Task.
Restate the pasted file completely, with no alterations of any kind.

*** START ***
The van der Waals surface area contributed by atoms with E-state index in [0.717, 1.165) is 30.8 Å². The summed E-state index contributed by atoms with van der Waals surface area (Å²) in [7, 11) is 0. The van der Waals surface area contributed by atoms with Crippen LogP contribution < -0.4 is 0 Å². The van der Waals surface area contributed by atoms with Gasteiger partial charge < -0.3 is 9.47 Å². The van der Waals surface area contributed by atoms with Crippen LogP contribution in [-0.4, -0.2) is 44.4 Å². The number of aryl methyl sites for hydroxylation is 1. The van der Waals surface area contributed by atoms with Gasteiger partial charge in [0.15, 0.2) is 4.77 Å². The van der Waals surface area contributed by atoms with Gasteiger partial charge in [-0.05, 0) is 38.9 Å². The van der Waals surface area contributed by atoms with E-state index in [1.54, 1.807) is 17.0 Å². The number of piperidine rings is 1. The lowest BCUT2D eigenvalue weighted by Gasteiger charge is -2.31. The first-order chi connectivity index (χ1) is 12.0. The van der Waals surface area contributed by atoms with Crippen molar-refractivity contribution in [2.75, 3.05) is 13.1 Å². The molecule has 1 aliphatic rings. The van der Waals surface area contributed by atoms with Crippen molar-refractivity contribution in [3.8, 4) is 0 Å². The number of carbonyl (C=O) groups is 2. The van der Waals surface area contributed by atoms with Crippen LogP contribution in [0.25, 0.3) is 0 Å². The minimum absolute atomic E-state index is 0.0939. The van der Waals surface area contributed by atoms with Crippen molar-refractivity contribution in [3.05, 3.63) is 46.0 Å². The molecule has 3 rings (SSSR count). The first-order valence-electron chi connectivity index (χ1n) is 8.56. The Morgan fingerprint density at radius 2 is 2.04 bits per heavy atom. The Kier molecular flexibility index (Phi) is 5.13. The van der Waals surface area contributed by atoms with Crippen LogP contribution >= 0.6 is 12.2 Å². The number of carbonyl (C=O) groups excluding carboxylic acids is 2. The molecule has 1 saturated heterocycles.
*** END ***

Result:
The van der Waals surface area contributed by atoms with E-state index in [0.717, 1.165) is 30.8 Å². The summed E-state index contributed by atoms with van der Waals surface area (Å²) in [7, 11) is 0. The van der Waals surface area contributed by atoms with Crippen LogP contribution < -0.4 is 0 Å². The van der Waals surface area contributed by atoms with Gasteiger partial charge < -0.3 is 9.47 Å². The van der Waals surface area contributed by atoms with Crippen LogP contribution in [-0.4, -0.2) is 44.4 Å². The number of aryl methyl sites for hydroxylation is 1. The van der Waals surface area contributed by atoms with Gasteiger partial charge in [0.15, 0.2) is 4.77 Å². The van der Waals surface area contributed by atoms with Gasteiger partial charge in [-0.05, 0) is 38.9 Å². The van der Waals surface area contributed by atoms with E-state index in [1.54, 1.807) is 17.0 Å². The number of piperidine rings is 1. The lowest BCUT2D eigenvalue weighted by Gasteiger charge is -2.31. The first-order chi connectivity index (χ1) is 12.0. The van der Waals surface area contributed by atoms with Crippen molar-refractivity contribution in [2.75, 3.05) is 13.1 Å². The molecule has 1 aliphatic rings. The van der Waals surface area contributed by atoms with Crippen molar-refractivity contribution in [3.8, 4) is 0 Å². The number of carbonyl (C=O) groups is 2. The van der Waals surface area contributed by atoms with Crippen LogP contribution in [0.25, 0.3) is 0 Å². The minimum absolute atomic E-state index is 0.0939. The van der Waals surface area contributed by atoms with Crippen molar-refractivity contribution in [3.05, 3.63) is 46.0 Å². The molecule has 3 rings (SSSR count). The first-order valence-electron chi connectivity index (χ1n) is 8.56. The Morgan fingerprint density at radius 2 is 2.04 bits per heavy atom. The Kier molecular flexibility index (Phi) is 5.13. The van der Waals surface area contributed by atoms with Crippen LogP contribution >= 0.6 is 12.2 Å². The number of carbonyl (C=O) groups excluding carboxylic acids is 2. The molecule has 1 saturated heterocycles.